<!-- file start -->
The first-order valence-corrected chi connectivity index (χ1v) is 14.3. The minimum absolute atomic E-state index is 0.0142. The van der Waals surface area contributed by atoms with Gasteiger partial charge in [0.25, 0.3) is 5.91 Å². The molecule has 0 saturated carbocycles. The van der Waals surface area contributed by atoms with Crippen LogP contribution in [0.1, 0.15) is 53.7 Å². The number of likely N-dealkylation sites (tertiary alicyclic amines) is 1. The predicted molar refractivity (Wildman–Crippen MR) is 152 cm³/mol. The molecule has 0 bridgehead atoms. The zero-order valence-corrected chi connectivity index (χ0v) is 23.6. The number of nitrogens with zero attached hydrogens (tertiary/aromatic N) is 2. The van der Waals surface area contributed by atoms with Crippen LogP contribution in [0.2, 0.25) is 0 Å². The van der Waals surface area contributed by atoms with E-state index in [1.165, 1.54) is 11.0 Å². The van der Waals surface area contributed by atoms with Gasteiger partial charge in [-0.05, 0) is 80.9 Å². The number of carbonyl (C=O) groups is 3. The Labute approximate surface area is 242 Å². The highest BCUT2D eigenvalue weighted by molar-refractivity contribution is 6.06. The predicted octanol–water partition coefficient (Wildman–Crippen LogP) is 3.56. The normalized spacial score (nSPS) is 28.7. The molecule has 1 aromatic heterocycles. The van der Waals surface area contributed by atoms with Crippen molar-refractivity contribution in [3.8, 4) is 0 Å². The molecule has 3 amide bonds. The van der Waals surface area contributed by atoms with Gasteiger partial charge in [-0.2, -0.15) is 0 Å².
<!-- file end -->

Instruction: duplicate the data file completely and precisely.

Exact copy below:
The first-order valence-corrected chi connectivity index (χ1v) is 14.3. The minimum absolute atomic E-state index is 0.0142. The van der Waals surface area contributed by atoms with Gasteiger partial charge in [0.25, 0.3) is 5.91 Å². The molecule has 0 saturated carbocycles. The van der Waals surface area contributed by atoms with Crippen LogP contribution in [0.1, 0.15) is 53.7 Å². The number of likely N-dealkylation sites (tertiary alicyclic amines) is 1. The predicted molar refractivity (Wildman–Crippen MR) is 152 cm³/mol. The molecule has 0 bridgehead atoms. The zero-order valence-corrected chi connectivity index (χ0v) is 23.6. The number of nitrogens with zero attached hydrogens (tertiary/aromatic N) is 2. The van der Waals surface area contributed by atoms with Crippen LogP contribution in [0.2, 0.25) is 0 Å². The van der Waals surface area contributed by atoms with E-state index in [1.165, 1.54) is 11.0 Å². The van der Waals surface area contributed by atoms with Gasteiger partial charge in [-0.05, 0) is 80.9 Å². The number of carbonyl (C=O) groups is 3. The Labute approximate surface area is 242 Å². The highest BCUT2D eigenvalue weighted by molar-refractivity contribution is 6.06. The predicted octanol–water partition coefficient (Wildman–Crippen LogP) is 3.56. The normalized spacial score (nSPS) is 28.7. The molecule has 1 aromatic heterocycles. The van der Waals surface area contributed by atoms with Crippen molar-refractivity contribution in [3.8, 4) is 0 Å². The molecule has 3 amide bonds. The van der Waals surface area contributed by atoms with Gasteiger partial charge in [-0.2, -0.15) is 0 Å².